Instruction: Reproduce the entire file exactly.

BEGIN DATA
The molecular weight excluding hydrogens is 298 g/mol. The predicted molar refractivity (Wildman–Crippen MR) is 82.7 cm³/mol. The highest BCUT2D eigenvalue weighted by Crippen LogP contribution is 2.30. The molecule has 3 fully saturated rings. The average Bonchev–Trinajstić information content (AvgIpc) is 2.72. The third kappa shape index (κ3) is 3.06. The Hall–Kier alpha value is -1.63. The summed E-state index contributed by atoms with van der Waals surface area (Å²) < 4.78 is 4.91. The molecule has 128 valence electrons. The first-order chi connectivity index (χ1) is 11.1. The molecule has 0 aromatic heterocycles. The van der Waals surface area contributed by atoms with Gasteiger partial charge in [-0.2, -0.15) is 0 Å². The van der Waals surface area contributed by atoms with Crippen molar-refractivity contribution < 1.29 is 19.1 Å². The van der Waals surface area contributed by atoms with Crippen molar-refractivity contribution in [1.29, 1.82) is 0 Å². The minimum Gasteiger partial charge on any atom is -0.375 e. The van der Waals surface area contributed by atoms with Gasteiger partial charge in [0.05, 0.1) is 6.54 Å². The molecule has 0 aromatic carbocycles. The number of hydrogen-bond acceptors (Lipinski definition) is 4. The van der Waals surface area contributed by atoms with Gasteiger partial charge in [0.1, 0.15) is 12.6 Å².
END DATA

The molecular weight excluding hydrogens is 298 g/mol. The predicted molar refractivity (Wildman–Crippen MR) is 82.7 cm³/mol. The highest BCUT2D eigenvalue weighted by Crippen LogP contribution is 2.30. The molecule has 3 fully saturated rings. The average Bonchev–Trinajstić information content (AvgIpc) is 2.72. The third kappa shape index (κ3) is 3.06. The Hall–Kier alpha value is -1.63. The summed E-state index contributed by atoms with van der Waals surface area (Å²) < 4.78 is 4.91. The molecule has 128 valence electrons. The first-order chi connectivity index (χ1) is 11.1. The molecule has 0 aromatic heterocycles. The van der Waals surface area contributed by atoms with Gasteiger partial charge in [-0.2, -0.15) is 0 Å². The van der Waals surface area contributed by atoms with Crippen molar-refractivity contribution < 1.29 is 19.1 Å². The van der Waals surface area contributed by atoms with Crippen molar-refractivity contribution in [1.29, 1.82) is 0 Å². The minimum Gasteiger partial charge on any atom is -0.375 e. The van der Waals surface area contributed by atoms with Gasteiger partial charge in [0.05, 0.1) is 6.54 Å². The molecule has 0 aromatic carbocycles. The number of hydrogen-bond acceptors (Lipinski definition) is 4. The van der Waals surface area contributed by atoms with Gasteiger partial charge in [0.1, 0.15) is 12.6 Å².